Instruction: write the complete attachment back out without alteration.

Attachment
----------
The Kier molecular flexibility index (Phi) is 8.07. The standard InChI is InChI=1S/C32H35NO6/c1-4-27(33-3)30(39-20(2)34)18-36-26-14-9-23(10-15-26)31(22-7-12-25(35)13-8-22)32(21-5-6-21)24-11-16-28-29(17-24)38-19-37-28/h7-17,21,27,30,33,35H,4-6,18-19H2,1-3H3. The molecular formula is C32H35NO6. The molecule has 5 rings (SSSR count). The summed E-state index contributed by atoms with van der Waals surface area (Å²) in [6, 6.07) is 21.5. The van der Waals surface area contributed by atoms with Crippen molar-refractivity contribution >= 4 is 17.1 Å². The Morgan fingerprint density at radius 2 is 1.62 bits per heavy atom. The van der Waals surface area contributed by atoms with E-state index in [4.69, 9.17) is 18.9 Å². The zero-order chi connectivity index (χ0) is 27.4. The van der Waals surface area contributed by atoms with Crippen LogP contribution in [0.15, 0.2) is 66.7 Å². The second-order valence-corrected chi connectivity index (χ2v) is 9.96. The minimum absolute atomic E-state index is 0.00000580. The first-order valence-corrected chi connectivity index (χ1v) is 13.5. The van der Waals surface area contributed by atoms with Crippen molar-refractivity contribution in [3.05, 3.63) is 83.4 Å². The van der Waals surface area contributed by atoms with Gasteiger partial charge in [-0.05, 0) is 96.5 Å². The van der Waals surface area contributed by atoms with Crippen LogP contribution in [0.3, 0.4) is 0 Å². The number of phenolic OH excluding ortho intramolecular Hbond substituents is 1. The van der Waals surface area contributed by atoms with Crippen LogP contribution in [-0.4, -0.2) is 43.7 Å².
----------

The Kier molecular flexibility index (Phi) is 8.07. The standard InChI is InChI=1S/C32H35NO6/c1-4-27(33-3)30(39-20(2)34)18-36-26-14-9-23(10-15-26)31(22-7-12-25(35)13-8-22)32(21-5-6-21)24-11-16-28-29(17-24)38-19-37-28/h7-17,21,27,30,33,35H,4-6,18-19H2,1-3H3. The molecular formula is C32H35NO6. The molecule has 5 rings (SSSR count). The summed E-state index contributed by atoms with van der Waals surface area (Å²) in [6, 6.07) is 21.5. The van der Waals surface area contributed by atoms with Crippen molar-refractivity contribution >= 4 is 17.1 Å². The Morgan fingerprint density at radius 2 is 1.62 bits per heavy atom. The van der Waals surface area contributed by atoms with E-state index in [4.69, 9.17) is 18.9 Å². The zero-order chi connectivity index (χ0) is 27.4. The van der Waals surface area contributed by atoms with Crippen LogP contribution in [0.15, 0.2) is 66.7 Å². The second-order valence-corrected chi connectivity index (χ2v) is 9.96. The minimum absolute atomic E-state index is 0.00000580. The first-order valence-corrected chi connectivity index (χ1v) is 13.5. The van der Waals surface area contributed by atoms with Crippen molar-refractivity contribution in [3.05, 3.63) is 83.4 Å². The van der Waals surface area contributed by atoms with Gasteiger partial charge in [-0.05, 0) is 96.5 Å². The van der Waals surface area contributed by atoms with Crippen LogP contribution in [0.3, 0.4) is 0 Å². The number of phenolic OH excluding ortho intramolecular Hbond substituents is 1. The van der Waals surface area contributed by atoms with Crippen LogP contribution in [-0.4, -0.2) is 43.7 Å².